Fesenko added that dissatisfaction with the two officials had been simmering for some time and that it was possible that Ukraine’s western partners had pointed out to Zelensky the underperformance of the SBU and the prosecutor general’s office.

Meanwhile, Russia continued its missile and bombing attacks, which Ukrainian officials said were designed to intimidate the civilian population and spread panic. Ukraine’s presidential office said seven Ukrainian regions had come under attack in the past 24 hours.

Ukrainian emergency services said at least six people were killed on Monday by Russian shelling targeting the town of Toretsk in Donetsk region in eastern Ukraine. Toretsk was briefly taken during the 2014 Russian invasion, but Ukrainian forces eventually recaptured the city.

Donetsk Governor Pavlo Kyrylenko said Russian shelling of the region was incessant. Four Russian strikes were carried out on the town of Kramatorsk, he said, urging civilians to evacuate.

“We see that the Russians want to sow fear and panic,” Kyrylenko said in televised remarks. “The front line is moving, so civilians have to leave the area and evacuate.”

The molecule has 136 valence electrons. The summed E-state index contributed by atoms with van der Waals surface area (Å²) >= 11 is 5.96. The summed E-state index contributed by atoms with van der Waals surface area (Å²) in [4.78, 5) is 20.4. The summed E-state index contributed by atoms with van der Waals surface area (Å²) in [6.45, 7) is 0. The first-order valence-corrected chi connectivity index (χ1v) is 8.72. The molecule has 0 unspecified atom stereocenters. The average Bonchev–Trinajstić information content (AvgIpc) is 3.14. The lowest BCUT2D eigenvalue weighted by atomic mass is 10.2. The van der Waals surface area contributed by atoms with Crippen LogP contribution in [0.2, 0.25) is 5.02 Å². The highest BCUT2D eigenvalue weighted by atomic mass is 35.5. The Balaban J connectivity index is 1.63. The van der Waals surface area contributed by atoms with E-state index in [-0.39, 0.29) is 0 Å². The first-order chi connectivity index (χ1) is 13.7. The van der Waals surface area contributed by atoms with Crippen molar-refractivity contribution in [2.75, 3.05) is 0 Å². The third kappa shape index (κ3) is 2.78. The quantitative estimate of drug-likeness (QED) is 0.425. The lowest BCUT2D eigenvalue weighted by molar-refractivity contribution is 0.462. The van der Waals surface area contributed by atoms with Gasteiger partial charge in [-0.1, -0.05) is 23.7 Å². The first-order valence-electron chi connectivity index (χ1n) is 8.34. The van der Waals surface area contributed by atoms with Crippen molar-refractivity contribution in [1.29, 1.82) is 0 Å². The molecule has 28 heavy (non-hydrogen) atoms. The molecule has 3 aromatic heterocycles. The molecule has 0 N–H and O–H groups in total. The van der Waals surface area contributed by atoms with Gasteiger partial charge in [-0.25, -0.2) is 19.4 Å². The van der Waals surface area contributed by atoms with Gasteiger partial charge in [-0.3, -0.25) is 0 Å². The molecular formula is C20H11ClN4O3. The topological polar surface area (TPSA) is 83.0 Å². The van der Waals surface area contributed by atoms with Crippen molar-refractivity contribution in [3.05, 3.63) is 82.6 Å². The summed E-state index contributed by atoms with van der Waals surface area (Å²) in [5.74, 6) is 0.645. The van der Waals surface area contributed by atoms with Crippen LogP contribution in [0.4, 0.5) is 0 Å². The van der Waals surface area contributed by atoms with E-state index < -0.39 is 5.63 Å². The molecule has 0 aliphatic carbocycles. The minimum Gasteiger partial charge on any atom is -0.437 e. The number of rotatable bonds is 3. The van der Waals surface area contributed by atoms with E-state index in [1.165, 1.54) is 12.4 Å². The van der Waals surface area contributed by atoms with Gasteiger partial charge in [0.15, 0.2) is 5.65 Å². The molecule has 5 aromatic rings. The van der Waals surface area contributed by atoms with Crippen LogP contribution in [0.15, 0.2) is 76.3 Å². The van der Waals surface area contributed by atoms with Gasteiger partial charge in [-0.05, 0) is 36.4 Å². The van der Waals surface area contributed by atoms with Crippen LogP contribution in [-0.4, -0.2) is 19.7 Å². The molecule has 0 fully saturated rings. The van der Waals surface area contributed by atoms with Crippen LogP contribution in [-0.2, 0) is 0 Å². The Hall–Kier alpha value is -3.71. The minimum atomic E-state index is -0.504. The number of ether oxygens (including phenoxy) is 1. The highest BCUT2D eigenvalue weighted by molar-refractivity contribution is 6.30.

Nearly 1,000 civilians were evacuated to Ukraine on Monday from Russian-held territories in the northern Kharkiv region, Governor Oleh Syniehubov said. About a third of the region remains in Russian hands after troops from Moscow overran it in April. Kharkiv is the second largest city in Ukraine and is close to the border with Russia.

On Monday in Kyiv, a funeral was held at the golden-domed St. Michael’s Monastery for a Ukrainian soldier killed when his car hit a landmine near Izium last week. His family could not bury him in their hometown in eastern Ukraine as it remains under Russian occupation.

The cathedral was packed with mourners paying their last respects to Fanat, as the soldier was known. Each time the priest stopped, the voice of the soldier’s mother echoed through the church.

“We will love you forever and ever. We will miss you so much!” she cried, stroking the closed coffin. “Why do we need to live in this accursed war? »

In other developments on Monday, Russian Defense Minister Sergei Shoigu inspected troops involved in the fighting in Ukraine and ordered the military to prioritize the destruction of long-range missiles and Ukrainian artillery, according to a statement from the ministry. It was unclear when or where the inspection took place.

A new round of talks on resuming grain exports from Ukraine’s Black Sea ports could take place in Turkey later this week, Turkish Defense Minister Hulusi Akar has said. Turkey last week hosted a meeting between UN officials and military delegations from Russia, Ukraine and Turkey to discuss a UN plan to allow Ukraine to export grain safely via the Black Sea. The date of the new meeting has not been announced. Some 22 million tons of cereals are blocked in Ukraine because of the war.

Putin said on Monday that he was dedicated to improving the living standards of Russians during the military operation in Ukraine.

About Tammy N. McFarlane